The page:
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Chapter Fifty

"What is bringing you to Botswana?"

"I'm part of the Peace Corps."

"Ah, I did not know volunteers were so beautiful."

I smiled at the flight attendant. He smiled, his teeth a handsome contrast to his smooth chocolate skin.

"Thank you."

I turned back to my book. I'd be lying if I said that I hadn't had any relationships since that summer with Shelby and Mason. Yet, they were all quick things. A kiss. A little more, but never too much. Where other girls were jumping in with both feet, I didn't feel rushed.

Something amazing was out there for me. I was going to take my time.


I looked back up. He was still smiling at me. "Excuse me?"

"It means good luck. In Setswana."

"How do you say thank you?"

"For you to me? Ke itumetse, rra."

I strugged to repeat it. He laughed.

"It is close enough," he assured me.

Botswana is a mid-sized country in Africa with just over 2 million people. Even though its politically stable and fairly prosperous for an African nation, the
country is still one of the highest in HIV/AIDs cases.

The average temperature is around 90 degrees. In September the temperature can escalate to well over 100 degrees.

The thermometer in the airport registered 105 degrees as I waited for my bag.

Two other Peace Corps. recruits stood nearby. If memory served correctly, one had been assigned to the education division. The other, a youth minister, was going to work with the kids. He was loaded down with sports equipment and technology.

"This is going to be interesting," the guy said. "I heard most volunteers not in the education or ministry divisions only access the internet about once a month. What are you in?" he asked.

"Health," I replied, taking in the surroundings. I knew that I was going to be shut off. It might have made most people nervous but I was excited.

This was all on me.

We all trekked outside the airport and found a sign with our names on it. The transportation was a Jeep. The heat shocked me for a second. In the airport it had been bad, but outside it was almost intolerable. Our driver just smiled.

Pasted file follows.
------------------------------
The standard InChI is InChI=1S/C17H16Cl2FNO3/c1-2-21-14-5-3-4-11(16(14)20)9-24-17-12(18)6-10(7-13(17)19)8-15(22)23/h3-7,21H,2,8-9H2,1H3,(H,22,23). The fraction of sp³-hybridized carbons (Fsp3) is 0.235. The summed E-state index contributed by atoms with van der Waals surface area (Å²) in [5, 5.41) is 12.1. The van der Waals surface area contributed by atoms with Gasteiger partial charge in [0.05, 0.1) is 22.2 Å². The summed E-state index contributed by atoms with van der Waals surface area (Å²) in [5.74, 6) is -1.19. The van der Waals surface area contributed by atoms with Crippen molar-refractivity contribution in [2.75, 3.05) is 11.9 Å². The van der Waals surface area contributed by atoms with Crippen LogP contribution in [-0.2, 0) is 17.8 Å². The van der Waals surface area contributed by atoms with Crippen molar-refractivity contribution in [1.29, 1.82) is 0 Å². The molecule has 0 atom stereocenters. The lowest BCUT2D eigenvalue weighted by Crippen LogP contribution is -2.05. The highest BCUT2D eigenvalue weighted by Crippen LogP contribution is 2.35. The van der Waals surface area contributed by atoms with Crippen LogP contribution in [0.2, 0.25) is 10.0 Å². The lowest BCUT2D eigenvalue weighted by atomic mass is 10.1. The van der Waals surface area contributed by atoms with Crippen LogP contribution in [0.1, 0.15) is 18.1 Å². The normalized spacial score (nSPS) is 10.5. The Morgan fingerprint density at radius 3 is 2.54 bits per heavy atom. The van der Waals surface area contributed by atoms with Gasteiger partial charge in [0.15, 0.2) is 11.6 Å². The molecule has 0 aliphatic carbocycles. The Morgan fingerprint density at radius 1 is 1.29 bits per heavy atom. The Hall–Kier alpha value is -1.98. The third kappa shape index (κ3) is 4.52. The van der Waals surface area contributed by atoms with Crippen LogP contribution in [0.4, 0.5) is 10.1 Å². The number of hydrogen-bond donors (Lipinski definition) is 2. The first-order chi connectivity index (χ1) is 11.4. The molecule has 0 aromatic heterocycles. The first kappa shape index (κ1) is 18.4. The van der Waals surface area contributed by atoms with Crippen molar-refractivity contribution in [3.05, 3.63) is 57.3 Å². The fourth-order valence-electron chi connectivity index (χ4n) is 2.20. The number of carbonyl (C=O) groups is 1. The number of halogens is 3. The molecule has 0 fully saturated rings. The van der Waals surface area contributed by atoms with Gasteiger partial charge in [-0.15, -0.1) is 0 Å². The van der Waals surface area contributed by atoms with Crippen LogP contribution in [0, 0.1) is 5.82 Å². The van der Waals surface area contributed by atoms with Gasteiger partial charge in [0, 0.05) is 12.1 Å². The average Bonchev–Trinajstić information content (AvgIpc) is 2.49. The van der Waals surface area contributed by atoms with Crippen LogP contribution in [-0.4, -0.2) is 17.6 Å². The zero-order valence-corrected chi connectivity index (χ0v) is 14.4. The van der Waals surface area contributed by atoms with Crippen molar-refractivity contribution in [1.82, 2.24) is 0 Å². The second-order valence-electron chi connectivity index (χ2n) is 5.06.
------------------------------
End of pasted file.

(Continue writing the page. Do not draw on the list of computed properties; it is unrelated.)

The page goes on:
"You get used to it."

We were warned that housing would vary but to be prepared to accept the minimum.

I imagined a single room with access to a bathroom and a tiny kitchen.

Electricity and running water was a crapshoot.

The three of us were scattered into three distinctly unique locations. The education volunteer was placed in a two-bedroom cement house with a kitchen and electricity. The youth minister was placed in a one-bedroom cement house. I was the last one to be dropped off.

I was village level. A large compound greeted me. The word rustic was a stretch. A few kids ran back and forth across the packed dirt.

I was glad that I had worn a dress. Not only was it appropriate for the heat, it was also most appropriate for every activity and place I would go.

From my training I knew that daily life was vastly different than the U.S. Patience, self-confidence, creativity, and flexibility were key characteristics they looked for in volunteers. What I was weak in I was cultivating.

"You'll be staying with our host family. They also host our head health expert."

I grabbed my bag. I had packed simple. After all, I didn't need to impress anyone with my appearance. I was going to make a difference by just being me.

"Thank you," I said as I shielded my face with my hand against a rather nasty dust cloud. The guy smiled.

"Good luck."

The jeep roared away and I stepped back.

"So, you are finally ready to save the world. I knew the time was near."

The voice came from the large door of the compound. I whirled around.


He looked just like he had two years ago. His hair was still style in cornrows, held back in a ponytail. His dark brown eyes were steady and patient. His dress shirt was rolled up to his elbows and his dress slacks tapered down at the ankle where his brown loafers finished the job.

"Welcome Alexis."

I wondered if I was hallucinating. I hadn't had an incident since that fateful summer so I had to believe this was real.

"You remember me?"

He smiled. "I could not forget. Mason contacted me about your desire to volunteer. I believe you're just what we need. And, I believe some of my last words to you were Jusqu'à ce que nous nous reverrons. Until we meet again."

"And so we have," I said. Mason. His connection was way more than I had bargained for. Oooohh, the next time I saw him I was going to...

His smile widened.

"The village," he motioned around. "May I show you?" His eyes met mine. He didn't say anything else.

"Oui. Mercy," I said, my mind struggling to remember even a few of the French words I had eagerly tried to learn after our kiss.

That kiss.

He offered his arm. I stepped forward and slid my arm through his. He gently placed his free hand on top of mine and we began to walk at a leisurely pace.

I felt his eyes on me with every word he spoke. Finally, I broke his polite explanations.

"What are the odds?" I laughed. "What are the odds that you and I are here? The last time I saw you I was in a hospital bed and kissing you like a stupid girl."

He just smiled. "Not a stupid girl," he admonished. He stopped, bringing my hand to his lips. "After all..."

Le coeur a ses raisons que la raison ne connaît point...